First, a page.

Going back to basics!
So Sir Stelios does it again. Everyone’s favourite Greek-Cypriot has made the unlikely connection between cheap air travel and ultra-cheap food and launched his first easyFoodStore in North London. Are customers really that keen on a bargain? It looks like the answer is yes.
With a special introductory offer where everything in the store is just 25p, easyFoodStore had to close yesterday to give the staff time to restock – shelves had been stripped bare and their supplier, the wholesale specialists Bookers, just couldn’t keep up with demand.
Now technically, this shouldn’t really be happening. A couple of weeks ago I told you about this year’s customer satisfaction survey by the Institute of Customer Service (ICS). The big news this year was the increasing demand for competent staff and better complaints handling. In fact, the cost of products and services was only rated as the 21st most important factor for consumers when choosing which organisations to do business with. Compare that to 2010, when this was ranked as being the 8th most important priority for customers – my initial reaction was that easyFoodStore had missed the boat by around 5 years, but seemingly not.
So what’s going on?
Good question. The ICS pride themselves on surveying the full spectrum of consumers out there, but maybe what would have been more helpful is breaking their responses down into demographics. Makes sense when you think about it – someone on the minimum wage is going to have different shopping priorities than the director of an accountancy firm in Kensington (if they actually do their own shopping). Whatever’s going on, Sir Stelios Haji-Ioannou has proved to us that the consumer’s thirst for a bargain hasn’t been quenched yet – it all depends on what your customers want from you.
It’s one of the perversions of marketing that the more people you try to reach, the fewer will actually engage with your business. The key is to focus on your most important market, get that right and then see who else you can bring along for the ride. And that means that an hour spent getting to know your ideal customer is probably the most important hour you’ll spend this week. Unless you’re rehearsing how to propose to your partner in time for Valentine’s Day or expecting your first child.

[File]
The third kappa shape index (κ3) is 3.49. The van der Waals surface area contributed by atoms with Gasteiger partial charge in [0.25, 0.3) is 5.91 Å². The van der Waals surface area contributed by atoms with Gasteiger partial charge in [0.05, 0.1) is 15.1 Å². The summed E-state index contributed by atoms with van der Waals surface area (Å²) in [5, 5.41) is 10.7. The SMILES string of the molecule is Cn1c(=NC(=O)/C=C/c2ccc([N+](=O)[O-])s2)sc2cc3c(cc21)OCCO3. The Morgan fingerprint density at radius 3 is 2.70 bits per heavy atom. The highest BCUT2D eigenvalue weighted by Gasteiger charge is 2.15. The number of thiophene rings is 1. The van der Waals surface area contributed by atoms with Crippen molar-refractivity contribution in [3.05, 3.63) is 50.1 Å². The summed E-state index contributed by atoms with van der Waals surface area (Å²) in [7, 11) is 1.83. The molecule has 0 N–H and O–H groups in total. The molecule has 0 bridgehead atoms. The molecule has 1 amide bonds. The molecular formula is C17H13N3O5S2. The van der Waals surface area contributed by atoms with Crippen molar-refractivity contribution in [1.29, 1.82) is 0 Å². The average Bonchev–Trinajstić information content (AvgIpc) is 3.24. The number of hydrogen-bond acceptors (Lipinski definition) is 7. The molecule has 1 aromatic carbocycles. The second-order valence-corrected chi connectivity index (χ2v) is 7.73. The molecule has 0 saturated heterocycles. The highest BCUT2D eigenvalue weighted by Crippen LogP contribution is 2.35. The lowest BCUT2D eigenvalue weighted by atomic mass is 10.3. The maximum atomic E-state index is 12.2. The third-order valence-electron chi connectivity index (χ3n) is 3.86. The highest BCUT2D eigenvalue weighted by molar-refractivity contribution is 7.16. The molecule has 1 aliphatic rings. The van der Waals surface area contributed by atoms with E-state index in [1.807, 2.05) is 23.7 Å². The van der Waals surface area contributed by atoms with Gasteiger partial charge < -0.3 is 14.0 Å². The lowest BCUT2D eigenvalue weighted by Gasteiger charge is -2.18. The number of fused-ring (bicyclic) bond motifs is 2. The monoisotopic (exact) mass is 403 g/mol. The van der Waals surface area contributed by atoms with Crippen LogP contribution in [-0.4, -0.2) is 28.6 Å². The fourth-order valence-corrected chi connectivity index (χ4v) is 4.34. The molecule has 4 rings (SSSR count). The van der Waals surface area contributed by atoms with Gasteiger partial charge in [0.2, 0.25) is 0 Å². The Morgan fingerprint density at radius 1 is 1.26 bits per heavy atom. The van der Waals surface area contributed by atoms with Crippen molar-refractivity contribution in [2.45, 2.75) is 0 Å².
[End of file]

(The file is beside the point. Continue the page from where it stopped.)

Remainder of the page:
Who’s your ideal customer?
Now if I asked you who your ideal customer is, I’m guessing you think you could answer – but could you really? You might be able to tell me what sex they are or what age bracket they come in but what about the rest? What about the really juicy bits of information?
As well as looking at demographics, you need to look at psychographics too and that means their personality, values, opinions, attitudes, interests, and lifestyle. By deeply understanding your ideal customer you’ll not only find out what they want from you but also the best way to communicate with them – and that’s crucial for engaging customers.
Last month’s ICS survey found that consumers are using more and more channels to communicate with businesses – the choice of how to reach out and engage are almost limitless these days. Even in the retail market, where face-to-face interactions are required, nearly half of consumers use website and social media to find out more about a store before they use it. So do you know how your market uses the internet? You might not have thought it was relevant to you but I can guarantee that it is. Even easyFoodStore got new customers this week through the word spreading on Facebook and they’re as ultra-basic as you get. So the key is that in the 21st century, the internet rules – even if you see yourself as a no-frills, cheap and cheerful kind of business.
57 channels and nothing on.
Here at The Monachie Project, we’re seeing more and more of businesses touchpoints moving to multiple channels – with consumers expecting to be able to access information about your business online, through telephone help services and email services. And this counts even if you’re in a sector that seems to rely on face-to-face interactions.
The modern day consumer is more demanding and more discerning than ever before. A multi-channel approach might be new to you and even if it’s not it can be hard to get it right. Understanding your market – really understanding them – so that you know how they want to communicate and which words resonate with them the most can be a complex business. But never fear – it’s what we do best.
So when you’re ready to build your brand in a way that meaningfully engages your market, get in touch. The Monachie Project’s emotive user experience consultancy will have you successfully navigating today’s complex communication channels as confidently as an easyJet pilot cruising at altitude. And don’t worry – unlike Sir Stelio we won’t hit you with extra charges for any baggage you need to bring along.